‘The Problem of This Trash Society’: Anthropogenic Waste and the Neoliberal City in Super-Cannes, Millennium People and Kingdom Come

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Abstract

This essay examines the role of waste objects in J.G. Ballard’s critique of neoliberalism in Super-Cannes, Millennium People and Kingdom Come.1 It focuses on the ways in which waste matter resists the reader’s—and characters’—gaze, obstructs the flow of capital, and/or enlivens them to the eerie underside of the streamlined systems that make up the societies in these texts. To approach these questions, I combine historical materialist, Structural anthropological, and New Materialist approaches to waste. Waste, I argue, requires a multi-dimensional framework that takes into account the interrelation of socio-economic, psycho-pathological and tribal ramifications as well as an understanding of its relationship to the natural world. It is ultimately more fruitful to examine Ballard’s waste objects both as allegories and as elements enmeshed in a wider framework (one that often eludes the imperialist aspirations of the human beings involved) than to choose one interpretative mode over the other. It allows us to consider the extent to which both the plotlines of Ballard’s novels and the ideas they put forth are contingent upon not only the circulation of objects between people—their ‘social life’, as Appadurai would term it—but their interrelation with the environment of which they are a part. In his exploration of capital, power, and the built environment, Ballard seizes upon the fact that matter—both manufactured and natural—exists even when we are not looking at it, and that this life beyond the social has significant repercussions.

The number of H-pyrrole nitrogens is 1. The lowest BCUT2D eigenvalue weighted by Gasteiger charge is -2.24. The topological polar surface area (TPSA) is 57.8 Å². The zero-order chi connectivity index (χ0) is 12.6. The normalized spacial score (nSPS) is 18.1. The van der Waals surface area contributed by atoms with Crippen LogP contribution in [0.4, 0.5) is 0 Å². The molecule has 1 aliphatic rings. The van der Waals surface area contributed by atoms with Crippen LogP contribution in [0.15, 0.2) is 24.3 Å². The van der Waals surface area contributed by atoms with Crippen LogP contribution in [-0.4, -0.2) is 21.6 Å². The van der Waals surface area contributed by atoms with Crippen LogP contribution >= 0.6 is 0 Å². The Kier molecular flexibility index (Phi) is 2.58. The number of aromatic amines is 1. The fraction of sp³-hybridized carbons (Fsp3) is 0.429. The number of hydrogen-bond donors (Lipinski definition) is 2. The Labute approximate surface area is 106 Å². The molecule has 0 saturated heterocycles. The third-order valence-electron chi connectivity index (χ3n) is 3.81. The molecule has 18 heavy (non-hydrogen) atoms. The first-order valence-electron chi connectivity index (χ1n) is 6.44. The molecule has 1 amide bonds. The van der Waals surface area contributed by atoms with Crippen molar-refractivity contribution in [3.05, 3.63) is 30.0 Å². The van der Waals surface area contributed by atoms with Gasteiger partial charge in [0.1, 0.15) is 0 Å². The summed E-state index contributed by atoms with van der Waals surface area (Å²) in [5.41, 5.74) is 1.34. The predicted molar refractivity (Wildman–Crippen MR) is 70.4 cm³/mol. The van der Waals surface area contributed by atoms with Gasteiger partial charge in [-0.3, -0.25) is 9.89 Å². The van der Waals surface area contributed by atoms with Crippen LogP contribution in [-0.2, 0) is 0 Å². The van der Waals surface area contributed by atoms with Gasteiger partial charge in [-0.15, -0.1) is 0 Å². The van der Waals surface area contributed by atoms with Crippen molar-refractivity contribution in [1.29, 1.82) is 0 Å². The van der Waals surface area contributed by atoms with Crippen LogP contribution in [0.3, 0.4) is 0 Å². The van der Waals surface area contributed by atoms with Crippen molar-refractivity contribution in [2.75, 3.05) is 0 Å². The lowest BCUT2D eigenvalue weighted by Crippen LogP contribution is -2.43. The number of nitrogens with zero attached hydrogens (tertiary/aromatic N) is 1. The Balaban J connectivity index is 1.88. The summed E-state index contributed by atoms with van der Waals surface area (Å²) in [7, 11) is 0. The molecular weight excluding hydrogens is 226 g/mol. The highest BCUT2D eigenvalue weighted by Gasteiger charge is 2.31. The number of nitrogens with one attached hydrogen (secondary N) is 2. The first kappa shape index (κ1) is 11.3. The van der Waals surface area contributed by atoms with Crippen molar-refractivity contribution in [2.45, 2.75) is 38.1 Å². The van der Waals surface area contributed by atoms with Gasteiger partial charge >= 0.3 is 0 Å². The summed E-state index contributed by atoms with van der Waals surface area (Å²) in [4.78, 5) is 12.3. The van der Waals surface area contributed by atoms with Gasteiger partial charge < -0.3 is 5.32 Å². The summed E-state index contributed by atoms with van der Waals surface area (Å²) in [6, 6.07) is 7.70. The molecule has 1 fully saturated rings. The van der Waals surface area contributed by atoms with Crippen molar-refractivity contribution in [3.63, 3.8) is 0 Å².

Original languageEnglish
Article number4
Number of pages26
JournalC21 Literature
Volume6
Issue number1
DOIs
Publication statusPublished - 12 Feb 2018
Externally publishedYes

Bibliographical note

© 2018 The Author(s). This is an open-access article distributed under the terms of the Creative Commons Attribution 4.0 International License (CC-BY 4.0), which permits unrestricted use, distribution, and reproduction in any medium, provided the original author and source are credited. See http://creativecommons.org/licenses/by/4.0/.

Keywords

  • waste
  • anthropocene
  • capitalocene
  • neoliberalism
  • J.G. Ballard;
  • New Materialism;
  • historical materialism
  • discard studies

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